AC/DC cranks up the voltage at Gillette Stadium
FOXBOROUGH — Kicking off its North American tour for its 2014 album “Rock or Bust,” AC/DC definitively, thunderously, and ecstatically chose rock.
Thanks to a break following recent overseas dates, the 50,000-plus fans that crowded Gillette Stadium Saturday night — many sporting newly purchased AC/DC-branded, blinking, red devil horns — got the legendary Aussie rockers with fresh legs and voices as they offered up a brawny set including a trio of new tunes and a clutch of classic hits from its 40-year-deep catalog.
Indefatigable lead guitarist Angus Young remains the centerpiece, duckwalking around the stage in his iconic schoolboy uniform — perhaps the most comically honest wardrobe choice in rock history — furiously firing off solos of pure molten lava. From the frenetic fretwork of “Thunderstruck” — one of the night’s loudest singalongs — to the epic 10-minute-plus solo at the end of “Let There Be Rock” that closed the set proper in a flurry of confetti, he was a man aflame and the all-ages crowd roared its approval.
Frontman Brian Johnson matched his mate’s energy, stomping and skipping about the stage as he bellowed, brayed, and belted out the band’s signature tracks, both his own and those sung by the late Bon Scott. From devilish anthems — “Hells Bells,” “Highway to Hell” — to odes to carnal pleasure — “You Shook Me All Night Long,” “Whole Lotta Rosie” — and giggly menace — “Dirty Deeds Done Dirt Cheap,” “T.N.T” — and, of course to rock itself — “High Voltage,” “For Those About to Rock (We Salute You).”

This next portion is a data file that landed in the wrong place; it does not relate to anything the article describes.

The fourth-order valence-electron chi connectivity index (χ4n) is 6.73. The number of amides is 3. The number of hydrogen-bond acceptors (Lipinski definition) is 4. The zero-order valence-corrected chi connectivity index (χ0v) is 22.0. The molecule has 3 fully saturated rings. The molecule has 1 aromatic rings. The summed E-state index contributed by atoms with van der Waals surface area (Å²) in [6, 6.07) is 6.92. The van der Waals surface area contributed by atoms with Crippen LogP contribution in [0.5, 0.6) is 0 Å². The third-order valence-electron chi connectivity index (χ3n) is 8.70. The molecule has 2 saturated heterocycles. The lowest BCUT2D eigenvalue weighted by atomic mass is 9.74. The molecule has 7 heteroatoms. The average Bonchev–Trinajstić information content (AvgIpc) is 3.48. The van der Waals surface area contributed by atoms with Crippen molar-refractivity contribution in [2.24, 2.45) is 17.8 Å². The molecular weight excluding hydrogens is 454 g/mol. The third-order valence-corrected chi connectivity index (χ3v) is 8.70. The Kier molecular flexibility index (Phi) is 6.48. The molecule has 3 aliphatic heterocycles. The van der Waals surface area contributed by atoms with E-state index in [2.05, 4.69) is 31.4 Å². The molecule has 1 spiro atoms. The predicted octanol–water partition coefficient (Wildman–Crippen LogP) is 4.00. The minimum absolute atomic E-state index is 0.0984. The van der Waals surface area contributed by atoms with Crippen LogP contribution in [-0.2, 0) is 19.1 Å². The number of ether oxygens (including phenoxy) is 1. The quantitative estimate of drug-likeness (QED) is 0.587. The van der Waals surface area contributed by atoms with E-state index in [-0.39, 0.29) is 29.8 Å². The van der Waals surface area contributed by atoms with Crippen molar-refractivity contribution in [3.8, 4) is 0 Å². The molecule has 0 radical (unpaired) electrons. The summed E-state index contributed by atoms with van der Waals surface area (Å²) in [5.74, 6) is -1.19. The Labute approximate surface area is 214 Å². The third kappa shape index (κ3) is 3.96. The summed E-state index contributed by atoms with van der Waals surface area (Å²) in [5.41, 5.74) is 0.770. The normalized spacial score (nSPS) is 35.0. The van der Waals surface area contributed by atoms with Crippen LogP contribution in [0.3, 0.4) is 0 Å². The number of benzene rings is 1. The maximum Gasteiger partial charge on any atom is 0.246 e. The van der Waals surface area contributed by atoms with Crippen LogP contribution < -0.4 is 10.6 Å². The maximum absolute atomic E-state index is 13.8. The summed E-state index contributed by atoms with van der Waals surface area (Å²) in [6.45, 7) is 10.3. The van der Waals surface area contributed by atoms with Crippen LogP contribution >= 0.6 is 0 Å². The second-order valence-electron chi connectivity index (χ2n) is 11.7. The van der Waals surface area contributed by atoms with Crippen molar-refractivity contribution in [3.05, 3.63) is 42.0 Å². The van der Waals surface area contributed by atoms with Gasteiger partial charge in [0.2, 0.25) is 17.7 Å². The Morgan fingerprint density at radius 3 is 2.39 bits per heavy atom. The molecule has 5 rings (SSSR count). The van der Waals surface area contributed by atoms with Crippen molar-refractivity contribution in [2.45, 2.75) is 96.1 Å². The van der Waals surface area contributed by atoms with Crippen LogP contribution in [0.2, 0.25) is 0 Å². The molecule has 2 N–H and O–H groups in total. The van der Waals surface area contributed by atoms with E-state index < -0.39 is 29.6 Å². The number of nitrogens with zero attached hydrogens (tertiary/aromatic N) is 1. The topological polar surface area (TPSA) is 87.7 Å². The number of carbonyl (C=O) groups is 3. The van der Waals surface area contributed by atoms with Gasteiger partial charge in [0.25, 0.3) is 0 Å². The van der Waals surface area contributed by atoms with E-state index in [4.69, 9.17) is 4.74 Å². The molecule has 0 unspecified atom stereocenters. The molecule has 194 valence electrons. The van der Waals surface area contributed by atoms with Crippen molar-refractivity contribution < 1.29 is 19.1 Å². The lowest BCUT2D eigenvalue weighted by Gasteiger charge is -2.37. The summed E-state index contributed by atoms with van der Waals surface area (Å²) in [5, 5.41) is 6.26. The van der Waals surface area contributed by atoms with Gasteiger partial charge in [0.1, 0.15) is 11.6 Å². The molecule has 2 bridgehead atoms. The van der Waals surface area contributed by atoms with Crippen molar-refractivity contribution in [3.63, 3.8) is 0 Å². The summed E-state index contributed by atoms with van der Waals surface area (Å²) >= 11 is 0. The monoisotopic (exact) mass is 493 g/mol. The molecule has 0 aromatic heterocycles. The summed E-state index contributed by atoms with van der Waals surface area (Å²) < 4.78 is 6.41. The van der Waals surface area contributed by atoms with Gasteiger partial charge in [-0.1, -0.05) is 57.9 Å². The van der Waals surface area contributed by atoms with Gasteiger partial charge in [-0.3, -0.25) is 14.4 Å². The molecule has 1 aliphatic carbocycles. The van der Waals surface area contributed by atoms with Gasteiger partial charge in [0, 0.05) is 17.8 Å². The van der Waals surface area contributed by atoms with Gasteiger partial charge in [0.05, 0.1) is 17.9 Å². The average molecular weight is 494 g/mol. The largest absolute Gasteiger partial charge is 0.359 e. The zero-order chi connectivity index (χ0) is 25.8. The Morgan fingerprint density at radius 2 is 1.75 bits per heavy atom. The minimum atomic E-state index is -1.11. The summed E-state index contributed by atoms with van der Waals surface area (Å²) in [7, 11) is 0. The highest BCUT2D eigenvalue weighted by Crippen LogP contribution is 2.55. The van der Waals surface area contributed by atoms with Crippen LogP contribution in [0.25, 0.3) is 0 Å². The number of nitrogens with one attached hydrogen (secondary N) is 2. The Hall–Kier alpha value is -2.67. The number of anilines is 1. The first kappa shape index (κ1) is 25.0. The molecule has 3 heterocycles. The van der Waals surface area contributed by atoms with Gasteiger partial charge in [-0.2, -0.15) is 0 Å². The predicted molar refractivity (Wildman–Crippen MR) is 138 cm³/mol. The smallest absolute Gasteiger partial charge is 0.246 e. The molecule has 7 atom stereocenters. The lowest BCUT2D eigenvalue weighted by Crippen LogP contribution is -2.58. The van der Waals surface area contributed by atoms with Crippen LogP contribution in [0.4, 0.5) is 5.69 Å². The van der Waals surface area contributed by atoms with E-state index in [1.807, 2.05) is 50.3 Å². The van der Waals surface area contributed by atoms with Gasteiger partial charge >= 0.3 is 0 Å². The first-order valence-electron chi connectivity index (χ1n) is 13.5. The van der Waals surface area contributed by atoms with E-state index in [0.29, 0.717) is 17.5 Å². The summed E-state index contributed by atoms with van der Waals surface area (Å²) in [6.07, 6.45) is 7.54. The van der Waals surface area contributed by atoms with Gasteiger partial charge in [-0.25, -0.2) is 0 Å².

There were few frills beyond enormous video screens, show-closing fireworks, a single inflatable prop — a busty, scantily clad woman to accompany “Whole Lotta Rosie” — and the familiar giant, swinging bell that heralds the crunch and clangor of “Hells Bells.”
But part of AC/DC’s power is that very lack of smoke and mirrors, that relatability in the feeling that these everyday Joes in their black T-shirts just ambled over from the pub to rock your world, which they did repeatedly from the still-potent wallop of “Back in Black” to the stomp and sizzle of “Have a Drink on Me.”
It was painful to see the group without founding rhythm guitarist-songwriter-anchor Malcolm Young, who retired because of multiple ailments. But as he did in the late ’80s and on “Rock or Bust,” the Youngs’ nephew Stevie ably joined Uncle Angus, Johnson, longtime bassist Cliff Williams, and drummer Chris Slade — himself a returnee, subbing for the legally entangled Phil Rudd — in doing the legacy of Malcolm’s hard rock riffage proud.
With Vintage Trouble at Gillette Stadium, Foxborough, Saturday